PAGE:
Saturday, December 13, 2014

Musings of A Textile Tragic - The Artwork of Youth
December, 2014 - Issue 116
Art Essay (TFF Column)

Co-Editor: Marie-Therese Wisniowski

Introduction
The largest selling textile magazine in Australasia is Textile Fibre Forum (TFF). I am the co-editor of the magazine (its founder - Janet de Boer - being the other co-editor). Hence I have created a column within the magazine titled – Musings of a Textile Tragic. This column will appear on this blogspot together with a link and contents page of each new issue of the quarterly magazine once it is available from magazine outlets and on the ArtWear Publications website.

Front Cover of TFF (December, 2014 - Issue 116).

For your convenience, I have listed links to other Musings articles:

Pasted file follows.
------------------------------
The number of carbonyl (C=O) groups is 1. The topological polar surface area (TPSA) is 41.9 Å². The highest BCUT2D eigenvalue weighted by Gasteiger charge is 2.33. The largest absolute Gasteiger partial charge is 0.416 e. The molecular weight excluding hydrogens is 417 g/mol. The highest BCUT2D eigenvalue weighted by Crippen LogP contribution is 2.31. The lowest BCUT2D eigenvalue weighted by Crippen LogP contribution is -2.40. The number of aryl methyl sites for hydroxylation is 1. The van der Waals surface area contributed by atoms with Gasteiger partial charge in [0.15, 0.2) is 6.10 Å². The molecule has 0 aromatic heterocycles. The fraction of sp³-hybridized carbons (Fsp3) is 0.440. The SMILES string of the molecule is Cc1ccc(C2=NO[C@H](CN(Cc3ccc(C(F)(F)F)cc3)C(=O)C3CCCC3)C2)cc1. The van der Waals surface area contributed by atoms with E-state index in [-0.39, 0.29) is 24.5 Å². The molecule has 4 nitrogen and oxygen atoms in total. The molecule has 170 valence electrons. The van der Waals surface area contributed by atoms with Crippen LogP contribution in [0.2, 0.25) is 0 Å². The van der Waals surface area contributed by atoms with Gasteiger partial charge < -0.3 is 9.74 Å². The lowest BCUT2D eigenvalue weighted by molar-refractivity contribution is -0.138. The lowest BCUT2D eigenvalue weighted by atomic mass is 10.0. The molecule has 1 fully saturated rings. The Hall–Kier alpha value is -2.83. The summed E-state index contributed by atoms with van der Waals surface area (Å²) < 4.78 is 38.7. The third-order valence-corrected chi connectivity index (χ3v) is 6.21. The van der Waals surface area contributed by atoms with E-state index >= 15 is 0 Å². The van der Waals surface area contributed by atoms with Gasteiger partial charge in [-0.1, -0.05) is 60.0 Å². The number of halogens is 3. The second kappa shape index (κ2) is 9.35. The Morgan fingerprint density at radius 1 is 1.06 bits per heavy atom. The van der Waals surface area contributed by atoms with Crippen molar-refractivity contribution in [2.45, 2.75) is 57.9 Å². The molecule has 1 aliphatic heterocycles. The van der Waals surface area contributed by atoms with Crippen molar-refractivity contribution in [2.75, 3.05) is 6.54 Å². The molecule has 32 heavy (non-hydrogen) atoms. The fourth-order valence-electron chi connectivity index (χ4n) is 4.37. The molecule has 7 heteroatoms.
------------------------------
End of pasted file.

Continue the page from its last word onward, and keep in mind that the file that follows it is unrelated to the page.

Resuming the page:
Musings of a Textile Tragic
Co-Editor of TFF
Of Fires and Flooding Rain
Lost in Translation
Venusian Men
Textile Tasters from My Workshop
Be Brave, The Rest Will Follow


Contents Page of TFF - December 2014 Edition(Issue Number 116)



Musings of A Textile Tragic - The Artwork of Youth
Psychologists strive to redefine the various stages of human development according to age groupings: that is, from childhood, to teenage, to emerging adults, to adults, to middle age, to seniors. It is interesting to note that once over the age of 40 years old, we see ourselves at least a decade younger than what we are. When we hit fifty we feel like forty and we are amazed to see this fifty year old looking back at us from our mirrored reflection. On the other hand, my mother-in-law used to claim that once over ninety people react to you as if your age is 100 minus your actual age. She told me this at the age of 93 when she said: “Marie-Therese watch out for this equation when you get old, since people are starting to treat me as a seven year old!” My mother-in-law was a yoga teacher - the first class she taught was at the age of 23 in Vienna and her last class was at the age of 93 in Melbourne!